Programming a Human Commensal Bacterium, Bacteroides thetaiotaomicron, to Sense and Respond to Stimuli in the Murine Gut Microbiota

Cell Syst. 2015 Jul 29;1(1):62-71. doi: 10.1016/j.cels.2015.06.001.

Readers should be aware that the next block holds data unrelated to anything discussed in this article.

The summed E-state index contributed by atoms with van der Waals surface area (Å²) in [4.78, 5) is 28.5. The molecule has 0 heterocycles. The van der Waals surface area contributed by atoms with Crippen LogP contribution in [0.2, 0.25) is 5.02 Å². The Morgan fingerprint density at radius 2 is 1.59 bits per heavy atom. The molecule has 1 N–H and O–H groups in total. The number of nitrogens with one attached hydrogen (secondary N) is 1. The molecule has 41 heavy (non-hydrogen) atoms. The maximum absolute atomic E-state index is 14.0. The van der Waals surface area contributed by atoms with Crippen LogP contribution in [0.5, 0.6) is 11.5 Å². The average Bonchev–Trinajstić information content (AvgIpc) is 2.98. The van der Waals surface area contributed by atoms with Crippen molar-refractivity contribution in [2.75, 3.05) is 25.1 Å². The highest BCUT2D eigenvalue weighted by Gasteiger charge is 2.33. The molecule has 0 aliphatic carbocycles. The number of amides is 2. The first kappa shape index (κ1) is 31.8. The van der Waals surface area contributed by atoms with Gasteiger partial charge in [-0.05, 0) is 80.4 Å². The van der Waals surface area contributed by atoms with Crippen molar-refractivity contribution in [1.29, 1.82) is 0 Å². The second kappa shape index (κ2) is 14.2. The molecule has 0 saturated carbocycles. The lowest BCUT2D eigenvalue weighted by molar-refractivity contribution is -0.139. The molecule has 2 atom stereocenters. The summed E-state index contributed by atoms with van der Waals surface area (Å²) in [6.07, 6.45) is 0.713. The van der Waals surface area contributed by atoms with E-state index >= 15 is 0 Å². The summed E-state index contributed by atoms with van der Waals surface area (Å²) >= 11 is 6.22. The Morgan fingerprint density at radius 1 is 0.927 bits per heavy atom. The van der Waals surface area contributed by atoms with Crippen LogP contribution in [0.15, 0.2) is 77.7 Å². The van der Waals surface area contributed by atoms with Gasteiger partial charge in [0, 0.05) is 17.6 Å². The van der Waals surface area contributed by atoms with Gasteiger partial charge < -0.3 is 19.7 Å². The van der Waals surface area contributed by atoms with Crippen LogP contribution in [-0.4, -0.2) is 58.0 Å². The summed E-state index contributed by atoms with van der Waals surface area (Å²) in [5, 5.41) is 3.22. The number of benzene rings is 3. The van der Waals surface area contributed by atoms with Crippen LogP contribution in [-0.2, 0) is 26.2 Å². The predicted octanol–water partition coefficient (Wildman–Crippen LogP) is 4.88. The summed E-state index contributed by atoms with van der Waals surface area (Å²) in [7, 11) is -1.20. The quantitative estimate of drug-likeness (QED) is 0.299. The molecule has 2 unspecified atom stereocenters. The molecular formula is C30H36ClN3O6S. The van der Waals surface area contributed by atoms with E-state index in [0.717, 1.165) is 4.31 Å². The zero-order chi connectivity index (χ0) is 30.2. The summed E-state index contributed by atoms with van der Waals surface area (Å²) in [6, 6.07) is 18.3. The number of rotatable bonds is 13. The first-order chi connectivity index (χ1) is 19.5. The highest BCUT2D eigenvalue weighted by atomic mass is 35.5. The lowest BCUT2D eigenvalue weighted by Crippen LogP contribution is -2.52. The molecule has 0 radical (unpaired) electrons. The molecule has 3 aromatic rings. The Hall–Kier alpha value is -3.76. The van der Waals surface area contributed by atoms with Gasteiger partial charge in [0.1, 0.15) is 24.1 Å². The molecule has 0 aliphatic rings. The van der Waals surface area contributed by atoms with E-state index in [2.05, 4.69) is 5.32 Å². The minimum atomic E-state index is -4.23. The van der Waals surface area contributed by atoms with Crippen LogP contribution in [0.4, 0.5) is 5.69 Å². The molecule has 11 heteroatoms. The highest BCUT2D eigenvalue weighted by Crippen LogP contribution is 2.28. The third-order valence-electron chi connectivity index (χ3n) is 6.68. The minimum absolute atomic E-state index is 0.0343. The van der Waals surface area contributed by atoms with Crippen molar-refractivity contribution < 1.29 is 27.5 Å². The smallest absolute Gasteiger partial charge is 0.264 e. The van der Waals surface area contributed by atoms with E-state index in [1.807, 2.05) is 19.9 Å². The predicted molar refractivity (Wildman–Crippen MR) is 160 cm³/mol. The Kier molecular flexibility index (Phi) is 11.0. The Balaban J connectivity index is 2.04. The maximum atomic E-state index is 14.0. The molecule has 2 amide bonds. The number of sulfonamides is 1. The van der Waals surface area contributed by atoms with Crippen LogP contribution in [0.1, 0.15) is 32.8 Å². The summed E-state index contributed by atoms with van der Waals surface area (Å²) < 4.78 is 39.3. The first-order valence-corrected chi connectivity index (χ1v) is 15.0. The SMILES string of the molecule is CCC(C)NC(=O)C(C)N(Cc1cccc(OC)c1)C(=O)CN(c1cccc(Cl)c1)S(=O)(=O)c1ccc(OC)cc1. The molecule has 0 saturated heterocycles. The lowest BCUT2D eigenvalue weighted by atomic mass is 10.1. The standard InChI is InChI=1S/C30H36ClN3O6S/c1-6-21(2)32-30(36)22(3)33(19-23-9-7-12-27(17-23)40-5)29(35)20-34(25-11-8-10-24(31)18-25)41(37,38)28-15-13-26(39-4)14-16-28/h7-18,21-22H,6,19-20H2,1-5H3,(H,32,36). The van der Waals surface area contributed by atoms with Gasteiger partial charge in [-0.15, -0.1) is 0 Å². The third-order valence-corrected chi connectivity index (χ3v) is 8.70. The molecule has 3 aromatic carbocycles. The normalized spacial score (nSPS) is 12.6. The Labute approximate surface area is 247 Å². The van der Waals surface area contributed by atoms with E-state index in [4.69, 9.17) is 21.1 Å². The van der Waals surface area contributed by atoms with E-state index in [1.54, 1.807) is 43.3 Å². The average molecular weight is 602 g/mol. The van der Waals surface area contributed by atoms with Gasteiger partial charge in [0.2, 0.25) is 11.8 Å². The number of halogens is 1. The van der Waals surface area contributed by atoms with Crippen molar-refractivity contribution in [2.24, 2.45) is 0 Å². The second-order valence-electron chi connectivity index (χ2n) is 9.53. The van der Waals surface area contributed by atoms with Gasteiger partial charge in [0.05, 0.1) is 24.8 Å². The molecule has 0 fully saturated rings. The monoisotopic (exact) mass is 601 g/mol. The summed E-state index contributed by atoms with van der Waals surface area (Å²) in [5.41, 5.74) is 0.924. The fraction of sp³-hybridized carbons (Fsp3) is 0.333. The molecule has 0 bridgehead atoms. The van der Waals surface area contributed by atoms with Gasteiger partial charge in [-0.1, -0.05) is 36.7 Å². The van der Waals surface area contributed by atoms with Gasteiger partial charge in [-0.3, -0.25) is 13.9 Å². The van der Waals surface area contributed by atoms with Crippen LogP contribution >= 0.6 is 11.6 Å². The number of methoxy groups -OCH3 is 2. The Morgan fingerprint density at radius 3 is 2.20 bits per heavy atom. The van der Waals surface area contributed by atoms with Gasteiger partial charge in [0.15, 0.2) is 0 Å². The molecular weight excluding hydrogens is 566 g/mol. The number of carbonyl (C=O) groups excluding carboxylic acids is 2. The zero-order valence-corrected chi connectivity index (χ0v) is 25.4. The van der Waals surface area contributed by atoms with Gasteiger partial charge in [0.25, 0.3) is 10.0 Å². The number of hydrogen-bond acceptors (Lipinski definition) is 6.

Engineering commensal organisms for challenging applications, such as modulating the gut ecosystem, is hampered by the lack of genetic parts. Here, we describe promoters, ribosome-binding sites, and inducible systems for use in the commensal bacterium Bacteroides thetaiotaomicron, a prevalent and stable resident of the human gut. We achieve up to 10,000-fold range in constitutive gene expression and 100-fold regulation of gene expression with inducible promoters and use these parts to record DNA-encoded memory in the genome. We use CRISPR interference (CRISPRi) for regulated knockdown of recombinant and endogenous gene expression to alter the metabolic capacity of B. thetaiotaomicron and its resistance to antimicrobial peptides. Finally, we show that inducible CRISPRi and recombinase systems can function in B. thetaiotaomicron colonizing the mouse gut. These results provide a blueprint for engineering new chassis and a resource to engineer Bacteroides for surveillance of or therapeutic delivery to the gut microbiome.